"Our group is launching a mentorship program, for instance, where we'll assign existing employee-veterans to work with new hires who come to us from the armed forces. Having a friend and an ally like that, someone who can help you translate the skills you picked up in the military to what we do as a civilian company, is invaluable. That initiative is still in its infancy, but I'm really optimistic about what it can do for United and for our veteran population here."
Impressively, we were the only one of our industry peers to move up on the list, further evidence that we're on a good track as a company.
The question of where David Ferrari was had haunted retired U.S. Army Sergeant Major Vincent Salceto for the better part of 66 years.
Rarely did a week go by that Salceto didn't think about his old friend. Often, he relived their last moments together in a recurring nightmare. In it, it's once again 1953 and Salceto and Ferrari are patrolling a valley in what is now North Korea. Suddenly, explosions shatter the silence and flares light up the night sky.
Crouching under a barrage of bullets, Salceto, the squad's leader, drags two of his men to safety, then he sees Ferrari lying face down on the ground. He runs out to help him, but he's too late. And that's when he always wakes up.
Italian Americans from opposite coasts – Salceto from Philadelphia, Ferrari from San Francisco – the two became close, almost like brothers, after being assigned to the same unit during the Korean War. When Ferrari died, it hit Salceto hard.
"After that, I never let anyone get close to me like I did with Dave," he says. "I couldn't; I didn't want to go through that again."
When the war ended, Salceto wanted to tell Ferrari's family how brave their son and brother had been in battle. Most of all, he wanted to salute his friend at his gravesite and give him a proper farewell.
For decades, though, Salceto had no luck finding his final resting place or locating any of his relatives. Then, in June of this year, he uncovered a clue that led him to the Italian Cemetary in Colma, California, where Ferrari is buried.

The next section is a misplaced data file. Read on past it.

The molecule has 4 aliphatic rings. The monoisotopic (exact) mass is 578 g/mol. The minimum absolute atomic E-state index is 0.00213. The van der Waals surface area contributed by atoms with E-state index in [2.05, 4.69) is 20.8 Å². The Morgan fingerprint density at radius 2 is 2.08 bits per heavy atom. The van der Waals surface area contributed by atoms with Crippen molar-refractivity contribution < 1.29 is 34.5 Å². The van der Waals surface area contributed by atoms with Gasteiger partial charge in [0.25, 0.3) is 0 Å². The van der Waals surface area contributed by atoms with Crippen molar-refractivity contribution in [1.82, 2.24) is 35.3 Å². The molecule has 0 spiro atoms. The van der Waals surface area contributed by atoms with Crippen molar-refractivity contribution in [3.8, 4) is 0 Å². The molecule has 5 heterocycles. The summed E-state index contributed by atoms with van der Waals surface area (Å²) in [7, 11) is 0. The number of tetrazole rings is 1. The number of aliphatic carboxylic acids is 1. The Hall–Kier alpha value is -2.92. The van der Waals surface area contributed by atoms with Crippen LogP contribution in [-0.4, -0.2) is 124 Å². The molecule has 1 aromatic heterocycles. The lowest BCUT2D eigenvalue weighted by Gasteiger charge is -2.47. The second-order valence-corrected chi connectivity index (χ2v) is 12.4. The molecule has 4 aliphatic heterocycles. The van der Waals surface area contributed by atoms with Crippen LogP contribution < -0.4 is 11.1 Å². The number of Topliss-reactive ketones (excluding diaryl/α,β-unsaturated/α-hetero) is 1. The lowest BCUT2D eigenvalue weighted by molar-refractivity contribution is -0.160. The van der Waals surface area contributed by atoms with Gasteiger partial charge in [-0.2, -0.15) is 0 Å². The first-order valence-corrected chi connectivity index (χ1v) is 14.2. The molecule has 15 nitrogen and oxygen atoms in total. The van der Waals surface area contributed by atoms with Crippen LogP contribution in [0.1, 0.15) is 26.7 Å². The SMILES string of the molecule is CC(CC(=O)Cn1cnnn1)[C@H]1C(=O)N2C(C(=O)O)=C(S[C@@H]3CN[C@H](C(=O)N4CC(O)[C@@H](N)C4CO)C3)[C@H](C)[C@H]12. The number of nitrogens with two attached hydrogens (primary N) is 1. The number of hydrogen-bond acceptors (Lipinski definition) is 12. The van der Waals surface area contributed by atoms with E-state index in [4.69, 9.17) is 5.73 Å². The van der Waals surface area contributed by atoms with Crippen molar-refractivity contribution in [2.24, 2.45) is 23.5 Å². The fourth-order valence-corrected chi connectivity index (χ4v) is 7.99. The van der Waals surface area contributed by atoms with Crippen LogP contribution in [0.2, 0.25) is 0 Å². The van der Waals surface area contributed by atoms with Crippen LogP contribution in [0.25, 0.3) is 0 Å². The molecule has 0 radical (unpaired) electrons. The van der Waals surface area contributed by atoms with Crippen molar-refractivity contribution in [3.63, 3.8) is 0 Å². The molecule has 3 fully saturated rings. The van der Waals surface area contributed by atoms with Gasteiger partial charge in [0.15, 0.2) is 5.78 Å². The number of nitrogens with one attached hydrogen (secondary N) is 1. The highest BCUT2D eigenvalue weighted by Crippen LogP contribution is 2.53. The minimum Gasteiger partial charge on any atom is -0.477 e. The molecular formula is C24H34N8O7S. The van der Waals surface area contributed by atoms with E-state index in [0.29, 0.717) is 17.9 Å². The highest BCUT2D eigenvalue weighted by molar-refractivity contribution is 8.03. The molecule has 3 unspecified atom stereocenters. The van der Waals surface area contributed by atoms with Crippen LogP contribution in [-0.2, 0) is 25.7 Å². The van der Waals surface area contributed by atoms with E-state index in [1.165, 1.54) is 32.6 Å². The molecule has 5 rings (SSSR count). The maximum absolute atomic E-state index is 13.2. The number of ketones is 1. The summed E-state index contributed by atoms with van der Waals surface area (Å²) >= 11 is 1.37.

Within days, Salceto, who lives in Franklinville, New Jersey, was packed and sitting aboard United Flight 731 from Philadelphia to San Francisco with his wife, Amy, and daughter, Donna Decker, on his way to Colma. For such a meaningful trip, he even wore his Army dress uniform.
That's how San Francisco-based flight attendant Noreen Baldwin spotted him as he walked down the jet bridge to get on the plane.
"I saw him and said to the other crew members, 'Oh my goodness, look at this guy,'" she says. "I knew there had to be a story."
The two struck up a conversation and Salceto told Baldwin why he was traveling. She got emotional listening to him talk and made a point of fussing over him, making sure he and his family had everything they needed.
About halfway through the flight, Baldwin had an idea. She and her fellow crew members would write messages of encouragement to Salceto and invite his fellow passengers to do the same.
"We did it discreetly," says Baldwin. "I asked the customers if they saw the man in uniform, which most had, and asked them if they wanted to write a few words for him on a cocktail napkin. A lot of people did; families did it together, parents got their kids to write something. After the first few rows, I was so choked up that I could barely talk."
When Baldwin surprised Salceto with dozens of hand-written notes, he, too, was speechless. He laid the stack on his lap and read each one. At the same time, the pilots made an announcement about the veteran over the loud speaker, after which the customers on board burst into applause.
"It seems contrived, and I hate using the word organic, but that's what it was; it just happened," Baldwin says. "Mr. Salceto was so loveable and humble, and what he was doing was so incredible, it felt like the right thing to do. And you could tell he was touched."
On June 27, Salceto finally stood before Ferrari's grave and said that long-awaited goodbye. As a trumpeter played "Taps," he unpinned a medal from his jacket and laid it reverently on the headstone.
"I had gotten a Bronze Star for my actions [the night Ferrari died] with a 'V' for valor, and that was the medal I put on Dave's grave," says Salceto, pausing to fight back tears. "I thought he was more deserving of it than I was."
For the first time in years, Salceto felt at peace. His mission was accomplished.